In the preface of Moll Flanders, Defoe claims Moll’s story—which is full of “Debauchery and Vice”—is useful instruction for the modest reader looking to live an honest life. He references “the Advocates of the Stage,” who have argued through the ages for the usefulness of plays when “applied to virtuous Purposes.” Beginning in the 16th century, plays performed in public settings (such as theaters) were thought to carry messages of excessive humor and vice, which some feared would poison society and lead to increased sin and crime. Additionally, there was some concern over playwrights, who were often of the lower classes, representing royalty and the upper classes, and some worried that plays and the theater would lead to the feminization of society, since men and boys often played women’s roles. In 1642, London theaters closed entirely and the official stance on plays aligned with that of the Puritans: the theater exposed citizens to “lascivious Mirth and Levity” and made them more susceptible to sin and immorality. London theaters remained closed until 1660, at which time the English monarchy was restored, and theaters as they are known today opened. The “Advocates of the Stage” that Defoe mentions in Moll Flanders supported the theater as a form of moral instruction and warning, which is exactly how Defoe sells Moll’s story—as a cautionary tale. Defoe’s note situates Moll Flanders within a historical context that was still very conservative in its views of sin and virtue (especially for woman) but that was becoming more open to considering depictions of sin—so long as they served a moral purpose.

Other Books Related to Moll Flanders

Defoe’s novels Robinson Crusoe and Moll Flanders are seen by many as the earliest English novels. Defoe’s novels, while not always received well in his day, paved the way for other major novels of the 18th century, such as Samuel Richardson’s epistolary novel, Pamela, or Virtue Rewarded and Laurence Sterne’s Tristram Shandy. Early English novels such as these influenced generations of English novelists, including Charles Dickens, who went on to write some of the Victorian era’s most famous novels, like Great Expectations, David Copperfield, and Oliver Twist. Defoe’s Moll Flanders is, above all, a critique of 17th- and 18th-century English society, a tradition that is well established in English literature. Other works that remark on the state of English society include Down and Out in Paris and London and 1984 by George Orwell, as well as Aldous Huxley’s Brave New World. Moll Flanders also explores marriage and the role of women in society, a theme that is central to works including Anna Karenina by Leo Tolstoy, George Eliot’s Middlemarch, and The Age of Innocence by Edith Wharton.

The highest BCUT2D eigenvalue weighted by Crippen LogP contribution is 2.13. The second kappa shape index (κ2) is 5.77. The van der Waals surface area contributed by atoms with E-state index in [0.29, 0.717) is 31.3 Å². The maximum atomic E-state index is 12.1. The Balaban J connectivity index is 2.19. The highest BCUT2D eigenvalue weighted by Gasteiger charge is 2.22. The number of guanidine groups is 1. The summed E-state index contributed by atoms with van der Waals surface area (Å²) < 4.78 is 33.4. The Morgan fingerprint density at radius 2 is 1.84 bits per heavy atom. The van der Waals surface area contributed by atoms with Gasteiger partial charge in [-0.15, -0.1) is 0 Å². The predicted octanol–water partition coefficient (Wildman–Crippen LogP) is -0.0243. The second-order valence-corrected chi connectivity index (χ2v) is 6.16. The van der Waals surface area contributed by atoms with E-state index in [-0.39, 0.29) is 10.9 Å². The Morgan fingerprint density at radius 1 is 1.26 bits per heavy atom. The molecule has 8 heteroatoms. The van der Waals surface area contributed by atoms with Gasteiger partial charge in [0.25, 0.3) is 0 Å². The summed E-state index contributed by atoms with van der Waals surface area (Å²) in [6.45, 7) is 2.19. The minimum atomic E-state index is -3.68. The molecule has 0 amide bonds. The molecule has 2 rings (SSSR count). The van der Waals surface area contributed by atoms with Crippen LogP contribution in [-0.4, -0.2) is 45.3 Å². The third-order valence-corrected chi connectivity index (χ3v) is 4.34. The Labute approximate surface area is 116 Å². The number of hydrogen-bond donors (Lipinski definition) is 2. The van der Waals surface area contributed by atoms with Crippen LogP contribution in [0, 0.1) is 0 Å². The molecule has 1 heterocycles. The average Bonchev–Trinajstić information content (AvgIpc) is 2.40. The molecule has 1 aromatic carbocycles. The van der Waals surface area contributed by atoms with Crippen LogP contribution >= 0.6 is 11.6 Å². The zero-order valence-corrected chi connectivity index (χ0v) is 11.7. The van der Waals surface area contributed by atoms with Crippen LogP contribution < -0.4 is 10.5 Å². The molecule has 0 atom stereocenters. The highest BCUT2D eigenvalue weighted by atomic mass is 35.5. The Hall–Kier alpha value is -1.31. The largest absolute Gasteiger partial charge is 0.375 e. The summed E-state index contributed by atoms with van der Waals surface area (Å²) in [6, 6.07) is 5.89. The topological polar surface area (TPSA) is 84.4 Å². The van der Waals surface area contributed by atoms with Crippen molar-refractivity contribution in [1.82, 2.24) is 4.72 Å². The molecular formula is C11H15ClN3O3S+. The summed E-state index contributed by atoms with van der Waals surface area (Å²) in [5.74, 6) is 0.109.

Key Facts about Moll Flanders
  • Full Title: The Fortunes and Misfortunes of the Famous Moll Flanders, Etc.
  • When Written: 1722
  • Where Written: London, England
  • When Published: 1722
  • Literary Period: Enlightenment or Neoclassical
  • Genre: Novel
  • Setting: England and the American colonies during the 17th century
  • Climax: Moll is arrested and sent to Newgate Prison
  • Antagonist: 17th-century society
  • Point of View: First-person

Extra Credit for Moll Flanders

Great Balls of Fire. Defoe was just a boy during the Great Fire of London, which started at a bakery on Pudding Lane and burned through most of London from September 2 to September 6, 1666. The Fire was devastating, and of the 80,000 people living in London, 70,000 were left homeless. When the fire was finally out, Defoe’s house and two others were the only homes left standing in Defoe’s neighborhood.

Multiple Identities. During Defoe’s career, in which he wrote hundreds of essays, pamphlets, and novels, he was known to have used at least 198 pen names, including T. Taylor, Andrew Morton, and Heliostrapolis, secretary to the Emperor of the Moon.